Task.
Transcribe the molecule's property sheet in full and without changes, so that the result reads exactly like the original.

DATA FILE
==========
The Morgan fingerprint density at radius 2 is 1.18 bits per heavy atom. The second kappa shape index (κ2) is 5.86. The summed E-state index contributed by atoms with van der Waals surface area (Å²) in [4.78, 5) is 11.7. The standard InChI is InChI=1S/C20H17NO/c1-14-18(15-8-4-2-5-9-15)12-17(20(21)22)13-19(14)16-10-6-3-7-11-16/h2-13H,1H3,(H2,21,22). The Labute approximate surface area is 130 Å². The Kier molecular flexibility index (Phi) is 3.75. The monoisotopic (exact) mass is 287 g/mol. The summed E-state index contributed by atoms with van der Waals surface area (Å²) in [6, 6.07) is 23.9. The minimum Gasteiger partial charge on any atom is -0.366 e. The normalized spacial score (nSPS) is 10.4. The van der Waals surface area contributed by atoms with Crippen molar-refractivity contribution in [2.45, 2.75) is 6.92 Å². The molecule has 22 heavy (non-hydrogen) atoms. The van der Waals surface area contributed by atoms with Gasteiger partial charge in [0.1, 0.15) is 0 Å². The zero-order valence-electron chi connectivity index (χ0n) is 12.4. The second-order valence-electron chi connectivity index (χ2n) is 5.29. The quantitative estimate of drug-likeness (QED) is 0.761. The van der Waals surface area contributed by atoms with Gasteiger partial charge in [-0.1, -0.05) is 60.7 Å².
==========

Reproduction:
The Morgan fingerprint density at radius 2 is 1.18 bits per heavy atom. The second kappa shape index (κ2) is 5.86. The summed E-state index contributed by atoms with van der Waals surface area (Å²) in [4.78, 5) is 11.7. The standard InChI is InChI=1S/C20H17NO/c1-14-18(15-8-4-2-5-9-15)12-17(20(21)22)13-19(14)16-10-6-3-7-11-16/h2-13H,1H3,(H2,21,22). The Labute approximate surface area is 130 Å². The Kier molecular flexibility index (Phi) is 3.75. The monoisotopic (exact) mass is 287 g/mol. The summed E-state index contributed by atoms with van der Waals surface area (Å²) in [6, 6.07) is 23.9. The minimum Gasteiger partial charge on any atom is -0.366 e. The normalized spacial score (nSPS) is 10.4. The van der Waals surface area contributed by atoms with Crippen molar-refractivity contribution in [2.45, 2.75) is 6.92 Å². The molecule has 22 heavy (non-hydrogen) atoms. The van der Waals surface area contributed by atoms with Gasteiger partial charge in [0.1, 0.15) is 0 Å². The zero-order valence-electron chi connectivity index (χ0n) is 12.4. The second-order valence-electron chi connectivity index (χ2n) is 5.29. The quantitative estimate of drug-likeness (QED) is 0.761. The van der Waals surface area contributed by atoms with Gasteiger partial charge in [-0.1, -0.05) is 60.7 Å².